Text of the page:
Preheat the oven

  • Fifteen minutes before baking time, adust a rack to the lower third of the oven and preheat the oven to 425°F (220°C).

Bake and cool the bread

  • Reduce the heat to 400°F (200°C). Bake for 30 to 40 minutes, until the top is nicely browned; cover the top with foil as needed. Continue baking for 20 to 30 minutes longer, or until a skewer inserted in the thickest part comes out with just a few particles clinging to the bottom (or until the center registers 204° to 206°F (98° to 99°C) on an instant-read thermometer). Then bake for 5 minutes more to be sure the center is done.
  • Cool in the pan on a wire rack for 10 minutes. Turn out the loaf onto the rack and let it cool completely.
  • Cool thoroughly before slicing or storing. Store airtight in plastic or aluminum foil. The bread will keep at room temperature for 2 to 3 days, and may be frozen for up to 2 months.
Kneadlessly Simple by Nancy Baggett

Adapted From

Kneadlessly Simple

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Serving: 1 sliceCalories: 237 kcalCarbohydrates: 29 gProtein: 9 gFat: 9 gSaturated Fat: 4 gMonounsaturated Fat: 2 gTrans Fat: 0.01 gCholesterol: 19 mgSodium: 440 mgFiber: 1 gSugar: 1 g

Nutrition information is automatically calculated, so should only be used as an approximation.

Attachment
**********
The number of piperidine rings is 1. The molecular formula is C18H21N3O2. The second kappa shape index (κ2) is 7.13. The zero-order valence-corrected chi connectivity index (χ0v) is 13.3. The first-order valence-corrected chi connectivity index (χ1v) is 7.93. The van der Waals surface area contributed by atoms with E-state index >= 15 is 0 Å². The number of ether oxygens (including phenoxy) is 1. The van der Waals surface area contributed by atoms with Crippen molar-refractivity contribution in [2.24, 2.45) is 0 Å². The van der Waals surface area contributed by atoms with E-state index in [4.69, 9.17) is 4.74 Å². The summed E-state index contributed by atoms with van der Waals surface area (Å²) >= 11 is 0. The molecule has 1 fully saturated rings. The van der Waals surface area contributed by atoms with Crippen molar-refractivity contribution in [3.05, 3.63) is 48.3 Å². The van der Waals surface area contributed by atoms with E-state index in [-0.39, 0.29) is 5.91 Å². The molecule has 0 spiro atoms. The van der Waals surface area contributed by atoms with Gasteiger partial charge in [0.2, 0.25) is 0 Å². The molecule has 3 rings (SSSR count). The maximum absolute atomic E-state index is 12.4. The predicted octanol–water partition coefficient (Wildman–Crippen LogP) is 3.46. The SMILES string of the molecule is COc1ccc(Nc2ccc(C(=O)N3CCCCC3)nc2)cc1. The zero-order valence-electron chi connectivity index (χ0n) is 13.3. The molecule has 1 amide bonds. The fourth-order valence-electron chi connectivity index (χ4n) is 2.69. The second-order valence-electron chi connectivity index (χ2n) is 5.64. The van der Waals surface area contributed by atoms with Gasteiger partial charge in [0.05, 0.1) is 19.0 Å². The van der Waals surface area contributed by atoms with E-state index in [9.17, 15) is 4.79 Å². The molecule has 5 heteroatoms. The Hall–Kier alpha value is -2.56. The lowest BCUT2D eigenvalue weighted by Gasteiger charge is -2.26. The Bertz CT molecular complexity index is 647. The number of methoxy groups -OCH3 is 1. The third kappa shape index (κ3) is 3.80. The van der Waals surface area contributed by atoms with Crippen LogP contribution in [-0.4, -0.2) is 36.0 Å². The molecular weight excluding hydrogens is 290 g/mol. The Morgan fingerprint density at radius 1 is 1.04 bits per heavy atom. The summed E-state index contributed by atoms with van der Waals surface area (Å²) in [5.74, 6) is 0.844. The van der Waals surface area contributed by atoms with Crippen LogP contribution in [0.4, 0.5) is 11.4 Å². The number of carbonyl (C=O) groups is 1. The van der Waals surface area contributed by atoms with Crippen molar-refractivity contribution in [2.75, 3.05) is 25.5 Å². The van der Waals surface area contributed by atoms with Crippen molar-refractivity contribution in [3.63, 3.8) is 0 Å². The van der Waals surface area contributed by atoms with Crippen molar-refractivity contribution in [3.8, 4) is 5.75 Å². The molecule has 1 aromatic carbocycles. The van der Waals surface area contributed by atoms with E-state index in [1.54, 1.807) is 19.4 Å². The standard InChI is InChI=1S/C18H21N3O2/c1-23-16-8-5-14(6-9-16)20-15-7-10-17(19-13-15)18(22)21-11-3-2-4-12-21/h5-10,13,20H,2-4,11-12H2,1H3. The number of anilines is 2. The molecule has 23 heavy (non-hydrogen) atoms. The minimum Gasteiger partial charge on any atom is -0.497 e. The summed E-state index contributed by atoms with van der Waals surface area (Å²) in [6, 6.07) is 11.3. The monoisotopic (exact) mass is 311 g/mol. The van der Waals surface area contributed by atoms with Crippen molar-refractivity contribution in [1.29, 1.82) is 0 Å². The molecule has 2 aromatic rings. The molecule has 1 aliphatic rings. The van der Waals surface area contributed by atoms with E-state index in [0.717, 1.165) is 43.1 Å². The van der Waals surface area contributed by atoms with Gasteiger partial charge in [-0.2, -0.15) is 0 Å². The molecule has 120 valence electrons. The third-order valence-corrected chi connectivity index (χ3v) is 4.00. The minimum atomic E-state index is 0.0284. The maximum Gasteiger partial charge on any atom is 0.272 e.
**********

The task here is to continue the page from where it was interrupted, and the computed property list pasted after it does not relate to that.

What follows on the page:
Tried this recipe?Mention @leitesculinaria or tag #leitesculinaria!
Recipe © 2009 Nancy Baggett. Photos © 2020 Cenk Sönmezsoy. All rights reserved.

Recipe Testers’ Reviews

This loaf of Cheddar and chiles bread was without exception the best I have ever made. I took the long route of 10 hours in the fridge followed by a 15-hour cool rise. For the second rise, I actually went for 20 hours in the fridge. The result was a dough standing 3/4 of an inch above the top of the loaf pan. Upon baking, it rose another 3/4 inch, finishing with beautiful overhanging edges on each side. The taste was superb and the crunchiness of the crust, on all sides, likewise, was wonderful.

This bread was awesome! I haven’t always had the best luck with no-knead breads, but this one turned out great, with a good crust and crumb. Easy to make and easy to customize. Highly recommended.

I was really surprised by how tasty this Cheddar and chiles bread was, especially the crunchy crust. The texture of the bread was soft and dense with really good flavor. The grated cheese pretty much disappeared into the bread, but it worked really well with the flavor of the mild green chiles.

This bread did take a little waiting, and I wasn’t sure it’d be worth it, but it sure was. We enjoyed some as soon as it cooled and then toasted a few slices for sandwiches the next day, and it was good both ways. I think this is one I’ll make again the next time we’re craving chili.

About David Leite

I count myself lucky to have received three James Beard Awards for my writing as well as for Leite’s Culinaria. My work has also appeared in The New York Times, Martha Stewart Living, Saveur, Bon Appétit, Gourmet, Food & Wine, Yankee, Los Angeles Times, Chicago Tribune, The Washington Post, and more.

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  1. I’m a cheesecake maven, but for the life of me I cannot make a loaf of bread without my breadmaker. Are there any modifications I should make to use my trusty robot machine for this recipe?

    1. Sharlene, we’ve never tried making this in a bread maker, so we can’t offer any suggestions. If you do have success with it, please let us know what worked!